The emergence of a theological jurisdiction can be seen in Australia as the Sydney Diocese affiliates with theologically compatible independent and Uniting Church congregations. It is also possible that a Conference of theologically orthodox provinces and dioceses in Australasia could form, similar to CAPA in Africa and CAPAC in the Americas. Singapore is a founding member of the AMiA. Were this to happen the effect on the ACA would be significant.

On the Catholic side, if no adequate Episcopal oversight is offered, Fif clergy and laity increasingly uncomfortable with the liberal agenda, will re-align themselves with those Anglicans driven out of the ACA from the mid 1980’s who joined the TAC. FiF International and the TAC already form an ecclesial entity and are in communion with each other. Were such ‘defections’ to occur, the TAC would benefit from the wide experience in ministry, both clerical and lay, of those joining them.

The result of this will be the existence of three Anglican jurisdictions each claiming to follow the Anglican Way, but not in co-operation with each other. This will seriously damage the mission of the Church.

In the English Synod, +Rowan Williams has recently argued for a structural solution in which there would be ‘interactive pluralism in which difference is acknowledged and given space, but not an excuse for ‘ghettoisation’ or exclusion from a serious degree of shared work, shared resources and mutual responsibility. For FiF this structural solution would need to recognise the relationship between FiF International and the TAC because FiF believes that it was not the intention of the General Synod during the period of reception, to drive out those who for sound theological reasons cannot accept the ordination of women.

A possible solution could be the creation of a jurisdictional partnership rather than looking for jurisdictional unity.

Within this partnership there would be a geographical jurisdiction with a bishop holding canonical authority, and a theological jurisdiction which crosses the boundaries of geographical dioceses in order to provide sacramental certainty for Traditional Catholics. This theological constituency could be linked to a geographical diocese led by an orthodox bishop. Assistant bishops who subscribe to the FiF Communion Statement could be licensed to that bishop and act under his canonical authority.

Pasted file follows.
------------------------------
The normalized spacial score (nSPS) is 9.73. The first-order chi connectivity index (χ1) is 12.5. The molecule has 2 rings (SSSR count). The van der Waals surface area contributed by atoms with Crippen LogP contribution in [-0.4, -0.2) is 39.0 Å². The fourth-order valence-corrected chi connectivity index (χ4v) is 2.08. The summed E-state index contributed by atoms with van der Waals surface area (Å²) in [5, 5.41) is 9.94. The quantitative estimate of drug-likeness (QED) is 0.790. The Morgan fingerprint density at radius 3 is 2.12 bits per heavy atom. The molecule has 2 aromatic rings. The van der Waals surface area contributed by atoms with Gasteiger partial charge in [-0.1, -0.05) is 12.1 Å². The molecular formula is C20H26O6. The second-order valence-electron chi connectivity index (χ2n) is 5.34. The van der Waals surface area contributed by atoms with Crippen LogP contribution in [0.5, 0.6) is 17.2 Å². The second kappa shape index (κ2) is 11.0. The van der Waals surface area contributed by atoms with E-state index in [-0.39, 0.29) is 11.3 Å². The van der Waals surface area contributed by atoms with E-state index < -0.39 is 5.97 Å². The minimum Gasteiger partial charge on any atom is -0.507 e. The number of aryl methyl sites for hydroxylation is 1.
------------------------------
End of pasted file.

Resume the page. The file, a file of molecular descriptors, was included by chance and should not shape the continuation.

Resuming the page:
Those parishes wishing to have a female parish priest could be canonically transferred to the nearest diocese which ordains women and cared for by that geographical diocese.

The geographical and theological jurisdictions would be in broken communion with each other but that does not mean that as fellow Anglicans all roads of co-operation would be closed. Administrative matters could be agreed between the partners, and in Metropolitan dioceses one or two church buildings could be designated as being leased to the theological jurisdiction, and in country dioceses churches be made available to the theological jurisdiction as required for Eucharistic and other sacramental ministry. Each jurisdiction would be free to appoint and train their clergy and pursue their own ecumenical relationships.

 This model would require a great deal of humility from both sides and a commitment to work together in its implementation. Re-alignment is already happening, and the Diocese of Sydney has already refused to delay its “Affiliated Churches Ordinance”. Were the ACA to do nothing for Traditional Catholics in the immediate future, they also may lose patience.                                                                                                               

 The Rev’d David Robarts O.A.M. National Chairman

 93 Glenlyon Road  BRUNSWICK    VIC.   3056